Pakistani government steps up pressure on ex-PM Imran Khan – News

Khan could be disqualified from politics for life if found guilty of insulting Judge Zeba Chaudhry

Photo: AP


Published: Tue, Aug 23, 2022, 1:43 PM

Last update: Tue, Aug 23, 2022, 1:44 PM

Pakistan’s government on Tuesday stepped up pressure on former prime minister Imran Khan who staged mass rallies, seeking to return to office, with an Islamabad court set to initiate contempt proceedings over his verbal threats to a judge at a weekend rally.

Meanwhile, police raided the flat of Khan’s close aide Shahbaz Gill overnight in the Pakistani capital, taking him away in handcuffs for questioning.

The developments came two days after authorities filed terrorism charges against Khan, heightening political tensions in the country. In a speech at a rally on Saturday, Khan pledged to prosecute police officers and a female judge, Zeba Chaudhry, and alleged that Gill had been tortured after his initial arrest earlier this month.

Khan, who came to power in 2018 and was ousted in April in a no-confidence vote in parliament, could be disqualified from politics for life if found guilty of insulting Chaudhry. The terrorism charge against him could lead to several months to 14 years in prison, the equivalent of a life sentence.

Gill has been charged with treason for his recent anti-army remarks during a show on private ARY television, in which he urged soldiers and officers to disobey “illegal” orders from military leaders. The treason charge against Gill carries the death penalty under an act of sedition that stems from a British colonial-era statute. ARY TV remains off the air in Pakistan after this broadcast.

Since his ousting, Khan has alleged – without providing evidence – that Pakistan’s powerful military was part of a US plot to oust him. Washington, the Pakistani military and the government of Khan’s successor, Shahbaz Sharif, have all denied the allegation.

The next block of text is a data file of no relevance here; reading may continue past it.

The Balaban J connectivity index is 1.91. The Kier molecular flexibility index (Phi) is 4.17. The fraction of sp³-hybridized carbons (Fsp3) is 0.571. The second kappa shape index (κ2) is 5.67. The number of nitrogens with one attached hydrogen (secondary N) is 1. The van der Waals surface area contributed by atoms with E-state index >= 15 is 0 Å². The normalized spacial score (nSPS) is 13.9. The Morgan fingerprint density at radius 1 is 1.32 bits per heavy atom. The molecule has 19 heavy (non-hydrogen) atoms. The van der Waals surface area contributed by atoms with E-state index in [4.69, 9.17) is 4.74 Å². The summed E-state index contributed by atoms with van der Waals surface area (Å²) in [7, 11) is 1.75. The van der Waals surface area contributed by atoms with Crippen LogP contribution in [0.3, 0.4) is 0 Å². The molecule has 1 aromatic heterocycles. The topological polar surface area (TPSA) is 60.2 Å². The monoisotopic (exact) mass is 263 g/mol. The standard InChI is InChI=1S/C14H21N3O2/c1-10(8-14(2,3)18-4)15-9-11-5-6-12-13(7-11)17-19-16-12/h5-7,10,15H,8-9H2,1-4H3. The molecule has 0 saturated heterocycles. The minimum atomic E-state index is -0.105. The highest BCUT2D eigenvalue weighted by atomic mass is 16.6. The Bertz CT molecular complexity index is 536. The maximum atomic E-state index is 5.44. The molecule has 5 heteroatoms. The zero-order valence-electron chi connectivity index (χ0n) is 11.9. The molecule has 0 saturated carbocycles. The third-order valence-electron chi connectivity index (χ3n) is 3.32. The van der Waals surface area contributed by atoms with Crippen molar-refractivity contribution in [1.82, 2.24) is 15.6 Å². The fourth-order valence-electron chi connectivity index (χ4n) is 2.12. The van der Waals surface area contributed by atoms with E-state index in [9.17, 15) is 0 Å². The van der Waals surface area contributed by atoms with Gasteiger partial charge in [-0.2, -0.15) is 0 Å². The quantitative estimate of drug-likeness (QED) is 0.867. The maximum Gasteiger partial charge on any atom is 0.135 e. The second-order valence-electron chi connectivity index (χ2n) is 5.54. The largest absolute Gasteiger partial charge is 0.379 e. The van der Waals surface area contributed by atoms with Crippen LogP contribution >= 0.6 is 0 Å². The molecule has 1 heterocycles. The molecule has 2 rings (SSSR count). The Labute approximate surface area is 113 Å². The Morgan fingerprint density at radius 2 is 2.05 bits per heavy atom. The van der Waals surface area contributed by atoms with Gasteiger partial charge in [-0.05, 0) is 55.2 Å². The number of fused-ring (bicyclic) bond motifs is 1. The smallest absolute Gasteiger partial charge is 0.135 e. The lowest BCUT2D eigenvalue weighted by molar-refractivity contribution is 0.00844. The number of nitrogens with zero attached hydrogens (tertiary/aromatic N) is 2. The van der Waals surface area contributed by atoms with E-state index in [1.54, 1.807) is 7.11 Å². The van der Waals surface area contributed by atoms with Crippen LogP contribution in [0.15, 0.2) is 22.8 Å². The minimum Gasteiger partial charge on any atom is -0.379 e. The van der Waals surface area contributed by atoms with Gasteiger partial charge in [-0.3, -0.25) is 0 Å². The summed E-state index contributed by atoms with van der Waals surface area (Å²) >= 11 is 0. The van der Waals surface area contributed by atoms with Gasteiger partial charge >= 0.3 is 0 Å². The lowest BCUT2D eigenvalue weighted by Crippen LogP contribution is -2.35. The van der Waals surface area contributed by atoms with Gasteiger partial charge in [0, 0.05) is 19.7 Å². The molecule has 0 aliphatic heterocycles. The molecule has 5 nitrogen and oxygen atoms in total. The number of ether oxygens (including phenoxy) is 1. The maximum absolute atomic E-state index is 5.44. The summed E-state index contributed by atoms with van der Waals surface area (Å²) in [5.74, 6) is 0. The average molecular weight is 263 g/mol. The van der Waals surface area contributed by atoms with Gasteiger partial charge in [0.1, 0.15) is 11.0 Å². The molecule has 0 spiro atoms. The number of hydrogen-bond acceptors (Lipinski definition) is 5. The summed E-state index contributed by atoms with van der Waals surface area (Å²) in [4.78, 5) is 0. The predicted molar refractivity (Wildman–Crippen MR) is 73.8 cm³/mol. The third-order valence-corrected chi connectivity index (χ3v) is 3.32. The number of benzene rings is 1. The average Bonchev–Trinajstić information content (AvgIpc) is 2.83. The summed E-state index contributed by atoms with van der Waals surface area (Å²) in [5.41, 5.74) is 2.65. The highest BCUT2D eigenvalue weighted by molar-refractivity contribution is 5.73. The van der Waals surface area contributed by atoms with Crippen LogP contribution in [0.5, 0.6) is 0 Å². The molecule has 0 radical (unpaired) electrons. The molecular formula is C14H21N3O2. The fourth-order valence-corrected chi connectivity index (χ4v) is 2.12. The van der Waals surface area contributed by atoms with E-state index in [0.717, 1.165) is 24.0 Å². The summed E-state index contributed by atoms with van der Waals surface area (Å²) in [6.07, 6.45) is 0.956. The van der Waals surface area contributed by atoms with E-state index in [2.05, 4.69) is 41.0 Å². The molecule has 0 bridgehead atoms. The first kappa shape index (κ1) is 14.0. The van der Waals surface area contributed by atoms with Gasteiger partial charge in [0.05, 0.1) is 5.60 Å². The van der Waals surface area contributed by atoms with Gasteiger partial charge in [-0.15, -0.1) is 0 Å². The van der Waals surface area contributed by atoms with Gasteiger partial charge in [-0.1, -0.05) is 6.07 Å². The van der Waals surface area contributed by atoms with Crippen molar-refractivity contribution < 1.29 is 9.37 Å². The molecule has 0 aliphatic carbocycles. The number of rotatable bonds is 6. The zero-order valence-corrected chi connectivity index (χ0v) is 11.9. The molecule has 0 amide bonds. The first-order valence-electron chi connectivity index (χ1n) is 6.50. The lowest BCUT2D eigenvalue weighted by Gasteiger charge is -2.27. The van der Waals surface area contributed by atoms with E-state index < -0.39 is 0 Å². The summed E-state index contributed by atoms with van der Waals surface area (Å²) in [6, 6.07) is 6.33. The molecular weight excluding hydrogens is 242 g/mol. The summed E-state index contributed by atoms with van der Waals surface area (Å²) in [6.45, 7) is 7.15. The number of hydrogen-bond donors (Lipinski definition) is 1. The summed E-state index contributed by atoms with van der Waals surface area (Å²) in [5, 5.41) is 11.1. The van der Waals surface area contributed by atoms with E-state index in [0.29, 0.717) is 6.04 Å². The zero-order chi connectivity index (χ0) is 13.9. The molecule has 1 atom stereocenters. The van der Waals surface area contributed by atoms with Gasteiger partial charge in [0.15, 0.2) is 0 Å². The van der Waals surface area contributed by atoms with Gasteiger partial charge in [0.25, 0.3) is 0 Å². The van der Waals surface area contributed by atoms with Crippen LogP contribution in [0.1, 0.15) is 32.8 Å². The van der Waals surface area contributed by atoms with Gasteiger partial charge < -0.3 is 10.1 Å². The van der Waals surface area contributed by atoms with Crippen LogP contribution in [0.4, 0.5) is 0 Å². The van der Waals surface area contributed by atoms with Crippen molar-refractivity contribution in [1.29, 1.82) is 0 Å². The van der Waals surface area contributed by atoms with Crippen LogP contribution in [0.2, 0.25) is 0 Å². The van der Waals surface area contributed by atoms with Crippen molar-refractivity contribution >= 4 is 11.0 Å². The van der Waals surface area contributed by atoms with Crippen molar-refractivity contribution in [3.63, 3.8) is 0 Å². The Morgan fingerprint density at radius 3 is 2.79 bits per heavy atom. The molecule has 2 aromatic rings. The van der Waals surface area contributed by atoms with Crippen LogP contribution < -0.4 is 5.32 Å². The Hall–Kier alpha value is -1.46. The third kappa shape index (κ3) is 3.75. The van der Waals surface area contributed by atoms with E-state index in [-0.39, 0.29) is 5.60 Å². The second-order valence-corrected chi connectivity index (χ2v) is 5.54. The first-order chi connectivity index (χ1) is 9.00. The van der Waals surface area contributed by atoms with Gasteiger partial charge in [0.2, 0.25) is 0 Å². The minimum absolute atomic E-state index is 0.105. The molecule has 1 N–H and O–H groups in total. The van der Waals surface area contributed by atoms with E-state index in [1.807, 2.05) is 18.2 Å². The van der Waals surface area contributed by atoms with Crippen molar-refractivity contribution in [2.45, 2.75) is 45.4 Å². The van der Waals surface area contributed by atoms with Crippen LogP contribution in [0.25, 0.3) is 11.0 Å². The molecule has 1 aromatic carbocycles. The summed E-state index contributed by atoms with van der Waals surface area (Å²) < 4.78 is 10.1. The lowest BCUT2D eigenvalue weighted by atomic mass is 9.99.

The latest trouble for Khan began at Saturday’s rally when he slammed Chaudhry, saying: ‘You too get ready, we will take action against you too. You should all be ashamed.

The Sharif government is unhappy with Khan for his threats, and although courts generally pardon offenders if they apologize, some politicians have been convicted in the past for disobeying or insulting judges.

It was unclear whether Khan would attend Tuesday’s hearing or send his lawyer.

Ahsan Bhoon, a lawyer who heads the Pakistan Supreme Court Bar Association, welcomed the proceedings against Khan, saying no one should be allowed to insult a judge or damage the reputation of the judiciary.

Khan came to power promising to break the pattern of family rule in Pakistan. His opponents argue he was elected with the help of the mighty military, which has ruled the country for half of its 75-year history.

Since his ouster, Khan has also demanded a snap election and pledged to overthrow Sharif’s government through “pressure from the people”.


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